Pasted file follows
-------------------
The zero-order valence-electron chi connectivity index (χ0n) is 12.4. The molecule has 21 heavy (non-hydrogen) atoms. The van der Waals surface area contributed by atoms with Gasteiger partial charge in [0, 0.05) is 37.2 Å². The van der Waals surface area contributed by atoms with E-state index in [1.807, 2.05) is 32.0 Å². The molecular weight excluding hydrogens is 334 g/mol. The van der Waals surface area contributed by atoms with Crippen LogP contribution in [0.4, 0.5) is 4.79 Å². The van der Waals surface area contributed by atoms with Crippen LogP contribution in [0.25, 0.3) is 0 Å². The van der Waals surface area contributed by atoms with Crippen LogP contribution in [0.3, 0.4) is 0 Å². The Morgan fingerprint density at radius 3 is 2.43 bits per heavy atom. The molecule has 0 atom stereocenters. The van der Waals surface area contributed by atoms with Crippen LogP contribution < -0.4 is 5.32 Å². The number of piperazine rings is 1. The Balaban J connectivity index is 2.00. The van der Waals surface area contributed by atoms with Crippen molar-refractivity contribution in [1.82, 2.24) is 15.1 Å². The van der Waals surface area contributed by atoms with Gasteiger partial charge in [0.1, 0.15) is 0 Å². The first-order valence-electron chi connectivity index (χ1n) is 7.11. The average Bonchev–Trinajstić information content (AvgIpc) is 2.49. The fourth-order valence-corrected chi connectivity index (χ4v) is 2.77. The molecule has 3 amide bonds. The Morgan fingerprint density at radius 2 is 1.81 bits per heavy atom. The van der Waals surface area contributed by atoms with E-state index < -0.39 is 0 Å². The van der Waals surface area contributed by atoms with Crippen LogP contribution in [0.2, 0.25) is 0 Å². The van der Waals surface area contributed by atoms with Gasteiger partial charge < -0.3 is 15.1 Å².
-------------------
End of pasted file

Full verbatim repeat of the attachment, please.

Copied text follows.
The zero-order valence-electron chi connectivity index (χ0n) is 12.4. The molecule has 21 heavy (non-hydrogen) atoms. The van der Waals surface area contributed by atoms with Gasteiger partial charge in [0, 0.05) is 37.2 Å². The van der Waals surface area contributed by atoms with E-state index in [1.807, 2.05) is 32.0 Å². The molecular weight excluding hydrogens is 334 g/mol. The van der Waals surface area contributed by atoms with Crippen LogP contribution in [0.4, 0.5) is 4.79 Å². The van der Waals surface area contributed by atoms with Crippen LogP contribution in [0.25, 0.3) is 0 Å². The van der Waals surface area contributed by atoms with Crippen LogP contribution in [0.3, 0.4) is 0 Å². The Morgan fingerprint density at radius 3 is 2.43 bits per heavy atom. The molecule has 0 atom stereocenters. The van der Waals surface area contributed by atoms with Crippen LogP contribution < -0.4 is 5.32 Å². The number of piperazine rings is 1. The Balaban J connectivity index is 2.00. The van der Waals surface area contributed by atoms with Crippen molar-refractivity contribution in [1.82, 2.24) is 15.1 Å². The van der Waals surface area contributed by atoms with Gasteiger partial charge in [0.1, 0.15) is 0 Å². The first-order valence-electron chi connectivity index (χ1n) is 7.11. The average Bonchev–Trinajstić information content (AvgIpc) is 2.49. The fourth-order valence-corrected chi connectivity index (χ4v) is 2.77. The molecule has 3 amide bonds. The Morgan fingerprint density at radius 2 is 1.81 bits per heavy atom. The van der Waals surface area contributed by atoms with E-state index < -0.39 is 0 Å². The van der Waals surface area contributed by atoms with Crippen LogP contribution in [0.2, 0.25) is 0 Å². The van der Waals surface area contributed by atoms with Gasteiger partial charge < -0.3 is 15.1 Å².